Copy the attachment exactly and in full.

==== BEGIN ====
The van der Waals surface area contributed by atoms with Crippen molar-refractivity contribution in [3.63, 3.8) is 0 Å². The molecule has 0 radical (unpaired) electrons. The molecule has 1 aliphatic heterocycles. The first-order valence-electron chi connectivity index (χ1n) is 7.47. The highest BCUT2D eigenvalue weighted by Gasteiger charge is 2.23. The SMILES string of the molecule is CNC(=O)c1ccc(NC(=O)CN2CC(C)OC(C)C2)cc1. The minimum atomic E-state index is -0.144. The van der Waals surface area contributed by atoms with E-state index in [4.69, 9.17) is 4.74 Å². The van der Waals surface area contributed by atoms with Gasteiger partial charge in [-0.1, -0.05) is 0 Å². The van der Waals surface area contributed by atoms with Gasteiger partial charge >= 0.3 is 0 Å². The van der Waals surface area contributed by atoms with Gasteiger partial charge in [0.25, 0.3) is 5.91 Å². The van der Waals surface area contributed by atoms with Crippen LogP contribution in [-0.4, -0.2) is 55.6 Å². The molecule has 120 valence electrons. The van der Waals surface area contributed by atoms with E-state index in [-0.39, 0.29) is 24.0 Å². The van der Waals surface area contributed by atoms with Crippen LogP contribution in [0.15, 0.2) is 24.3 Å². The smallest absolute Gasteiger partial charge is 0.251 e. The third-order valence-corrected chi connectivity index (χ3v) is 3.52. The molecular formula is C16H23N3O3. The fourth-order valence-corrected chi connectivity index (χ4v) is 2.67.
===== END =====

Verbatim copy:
The van der Waals surface area contributed by atoms with Crippen molar-refractivity contribution in [3.63, 3.8) is 0 Å². The molecule has 0 radical (unpaired) electrons. The molecule has 1 aliphatic heterocycles. The first-order valence-electron chi connectivity index (χ1n) is 7.47. The highest BCUT2D eigenvalue weighted by Gasteiger charge is 2.23. The SMILES string of the molecule is CNC(=O)c1ccc(NC(=O)CN2CC(C)OC(C)C2)cc1. The minimum atomic E-state index is -0.144. The van der Waals surface area contributed by atoms with E-state index in [4.69, 9.17) is 4.74 Å². The van der Waals surface area contributed by atoms with Gasteiger partial charge in [-0.1, -0.05) is 0 Å². The van der Waals surface area contributed by atoms with Gasteiger partial charge >= 0.3 is 0 Å². The van der Waals surface area contributed by atoms with Gasteiger partial charge in [0.25, 0.3) is 5.91 Å². The van der Waals surface area contributed by atoms with Crippen LogP contribution in [-0.4, -0.2) is 55.6 Å². The molecule has 120 valence electrons. The van der Waals surface area contributed by atoms with E-state index in [-0.39, 0.29) is 24.0 Å². The van der Waals surface area contributed by atoms with Crippen LogP contribution in [0.15, 0.2) is 24.3 Å². The smallest absolute Gasteiger partial charge is 0.251 e. The third-order valence-corrected chi connectivity index (χ3v) is 3.52. The molecular formula is C16H23N3O3. The fourth-order valence-corrected chi connectivity index (χ4v) is 2.67.